Robin Eastoe describes his parish’s strategy for reaching out

‘How do we attract younger members to our church? How do we engage people who do not come to church?’ Are those questions familiar? I have found that almost every church of whatever shade of churchmanship asks those questions. They are reflected in the vast majority of parish profiles I see as parishes look for dynamic new incumbents to lead them forward.

Here in Heavitree – the Eastern part of Exeter – we face those problems like everyone else. We have not found the answers, but maybe it is worth setting down some of what we have done in two particular parts of our church life; not because we have wisdom denied to others, but because this might encourage others to write about what they are doing. An exchange of ideas on questions we are all asking seems a very good use of New Directions space! The two areas are the development of a Sunday service aimed specifically at children and families, and our ministry on the estates of the parish.

Each Sunday we have a service titled ’30 Minute Worship’. Twice a month it is a mass, and twice it is non-eucharistic. When it is a mass, at least two-thirds of the congregation, child or adult, will receive a blessing rather than the Sacrament. This is a service where instead of the usual one ciborium and two chalices, we need two priests because of the number of blessings but require only a single chalice.

30 Minute Worship has to move fast. We have only one reading – the Gospel, a short Creed, and an address that needs to be no more than five minutes long. We begin the service by getting a child to ring a handbell (33 times, one for each year of Jesus’ life), and for the address we get the children to come and sit out the front with the priest. We have two hymns or songs, chosen from a fairly limited range so children get used to them. But all the elements of a mass are there. We have a confession, we sing Kyries, Sanctus, Benedictus and Agnus Dei – all to the Israeli Mass setting from Celebration Hymnal. There are a few Glorias we use, but the most common is the Peruvian Gloria because it has lots of response and is easy for children. The Gospel is properly proclaimed. We have a full eucharistic prayer. It holds attention and creates a reverent atmosphere. But at the same time it also allows children to be children, and families seem to be at home. Although it is a service where children could make a noise or run around, in fact they rarely do so because the service engages them. It requires a certain amount of skill to take the service, but then that is true of any service and such skills can be learnt.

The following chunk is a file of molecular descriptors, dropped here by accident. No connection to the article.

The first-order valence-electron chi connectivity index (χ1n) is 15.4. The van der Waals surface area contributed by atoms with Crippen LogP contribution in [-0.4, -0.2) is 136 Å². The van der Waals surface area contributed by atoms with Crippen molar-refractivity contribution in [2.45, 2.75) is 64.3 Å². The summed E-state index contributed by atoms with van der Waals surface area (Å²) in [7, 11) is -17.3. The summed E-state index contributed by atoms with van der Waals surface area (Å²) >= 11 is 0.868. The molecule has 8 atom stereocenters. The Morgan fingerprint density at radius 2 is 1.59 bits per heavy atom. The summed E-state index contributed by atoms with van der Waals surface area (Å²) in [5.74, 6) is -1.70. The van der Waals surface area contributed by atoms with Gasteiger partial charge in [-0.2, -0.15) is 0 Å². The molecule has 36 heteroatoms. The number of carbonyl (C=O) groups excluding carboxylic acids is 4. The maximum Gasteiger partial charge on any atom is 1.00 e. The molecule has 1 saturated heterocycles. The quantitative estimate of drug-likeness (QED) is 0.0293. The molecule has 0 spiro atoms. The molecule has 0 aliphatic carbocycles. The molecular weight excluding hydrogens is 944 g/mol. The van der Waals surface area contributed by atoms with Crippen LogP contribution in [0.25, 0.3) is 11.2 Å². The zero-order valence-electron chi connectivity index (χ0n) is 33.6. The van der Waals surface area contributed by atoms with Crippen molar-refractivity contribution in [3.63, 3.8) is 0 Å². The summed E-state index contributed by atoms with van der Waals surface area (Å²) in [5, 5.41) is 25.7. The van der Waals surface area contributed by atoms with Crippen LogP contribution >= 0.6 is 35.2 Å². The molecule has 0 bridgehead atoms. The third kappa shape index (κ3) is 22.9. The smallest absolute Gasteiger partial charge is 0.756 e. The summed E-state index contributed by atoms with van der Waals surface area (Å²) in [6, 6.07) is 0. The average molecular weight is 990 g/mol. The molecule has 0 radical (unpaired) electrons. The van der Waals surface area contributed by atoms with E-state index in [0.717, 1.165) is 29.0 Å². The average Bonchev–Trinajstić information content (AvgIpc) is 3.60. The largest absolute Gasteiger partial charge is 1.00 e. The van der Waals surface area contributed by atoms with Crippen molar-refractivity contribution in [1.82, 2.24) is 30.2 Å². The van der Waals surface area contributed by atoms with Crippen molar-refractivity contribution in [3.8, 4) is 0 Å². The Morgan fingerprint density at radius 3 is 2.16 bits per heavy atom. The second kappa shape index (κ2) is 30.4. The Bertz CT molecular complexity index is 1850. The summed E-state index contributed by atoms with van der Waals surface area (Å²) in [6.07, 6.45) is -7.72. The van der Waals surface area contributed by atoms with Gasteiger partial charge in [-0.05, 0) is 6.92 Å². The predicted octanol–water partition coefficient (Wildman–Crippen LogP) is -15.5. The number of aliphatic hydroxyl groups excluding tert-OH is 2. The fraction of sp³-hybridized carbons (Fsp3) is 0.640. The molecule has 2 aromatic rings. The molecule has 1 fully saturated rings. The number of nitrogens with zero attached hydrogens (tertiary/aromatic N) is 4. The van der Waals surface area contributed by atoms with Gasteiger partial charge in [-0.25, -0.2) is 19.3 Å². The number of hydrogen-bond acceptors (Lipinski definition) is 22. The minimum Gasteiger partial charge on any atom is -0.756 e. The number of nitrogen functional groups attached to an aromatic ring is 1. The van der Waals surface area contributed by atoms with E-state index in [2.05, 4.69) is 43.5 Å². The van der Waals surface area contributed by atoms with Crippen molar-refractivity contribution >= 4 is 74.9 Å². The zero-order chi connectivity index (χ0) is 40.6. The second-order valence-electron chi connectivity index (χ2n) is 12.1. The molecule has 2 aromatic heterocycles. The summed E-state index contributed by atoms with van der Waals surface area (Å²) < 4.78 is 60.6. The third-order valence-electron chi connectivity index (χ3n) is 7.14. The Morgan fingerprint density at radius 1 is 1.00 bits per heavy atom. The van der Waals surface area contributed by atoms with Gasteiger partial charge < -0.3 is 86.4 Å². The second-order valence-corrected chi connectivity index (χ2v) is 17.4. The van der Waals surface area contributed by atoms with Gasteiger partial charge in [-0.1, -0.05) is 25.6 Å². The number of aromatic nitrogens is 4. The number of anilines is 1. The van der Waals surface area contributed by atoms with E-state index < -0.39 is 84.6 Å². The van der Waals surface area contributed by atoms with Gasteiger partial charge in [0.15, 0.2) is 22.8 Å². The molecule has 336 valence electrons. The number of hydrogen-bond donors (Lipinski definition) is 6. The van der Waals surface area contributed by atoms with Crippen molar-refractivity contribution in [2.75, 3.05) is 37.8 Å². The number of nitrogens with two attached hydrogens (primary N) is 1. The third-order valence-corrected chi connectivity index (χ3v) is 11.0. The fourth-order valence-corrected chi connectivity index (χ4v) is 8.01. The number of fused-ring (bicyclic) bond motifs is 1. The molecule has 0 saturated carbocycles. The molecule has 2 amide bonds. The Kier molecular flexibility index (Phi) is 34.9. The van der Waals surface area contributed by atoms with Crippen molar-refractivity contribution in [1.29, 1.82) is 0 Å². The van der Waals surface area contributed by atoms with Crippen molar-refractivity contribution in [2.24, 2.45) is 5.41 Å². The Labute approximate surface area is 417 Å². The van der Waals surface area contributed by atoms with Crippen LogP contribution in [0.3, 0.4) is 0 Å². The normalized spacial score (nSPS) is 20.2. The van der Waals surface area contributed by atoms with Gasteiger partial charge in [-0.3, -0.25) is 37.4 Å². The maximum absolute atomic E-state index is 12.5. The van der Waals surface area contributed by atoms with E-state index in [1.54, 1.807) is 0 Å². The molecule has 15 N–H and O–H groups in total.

Numbers vary, but no one can say this is a church with no children! There is no reason to think that parents bringing their children to 30 Minute Worship would bring them to the more formal Parish Mass. The service has grown gradually, but now regularly outnumbers those at the Parish Mass which follows it. Not the answer to every problem, but a definite attempt to meet the needs of an area with no more, but no fewer, families than you would find elsewhere.

So what about the estates in the parish? There are four estates, which were originally social housing, though now a significant proportion are owner-occupied. Exeter has many large, thriving churches, and I often meet parishioners who tell me they attend them. But on the estates they do not tell me this – very, very few worship anywhere. We have tried various ideas; one of our churches with a large estate behind it has held open-air coffee mornings on some of the green spaces. In the same church we have a monthly film evening. We have tried open-air services, carol services, events in schools, Messy Church in a children’s centre. There is little response. So do we give up? Certainly not!

We are at present advertising for a Team Vicar who will minister on estates. Our hope is that someone will feel God’s call to minister sacrificially to people who are among the poorest not only in Exeter but in the whole county. We have weekly assemblies in two of the schools which serve the estates, so Bible stories are told and enjoyed. We seek to work with other denominations, for no one finds estate ministry easy. Above all, when some money from the sale of a property was available, we made the decision to employ a Community Worker in one of the estates, so that the church could be seen to be serving the community, not just looking for likely converts. This has made a big impression, and hopefully the appointment of the Team Vicar will enable us to develop this much further. Estates make up roughly half the population of the parish; they deserve 50% of our time, resources and priestly ministry.

So we have found some answers to attracting children and families. We have found no answers to ministry in estates, but some valuable guidelines. We have struggled with the challenges, but have not given up or felt overcome. My hope in penning this is that others will respond – with ideas that have worked or failed, with insights and suggestions, with accounts of their own joys and sorrows. In Acts we read of a Church which did spread but also met with opposition, persecution and failure. In a humble and small way, we follow.

Fr Robin Eastoe is the Team Rector of Heavitree and St Mary Steps, Exeter, and one of the Bishop of Ebbsfleet’s Representatives in the Diocese of Exeter.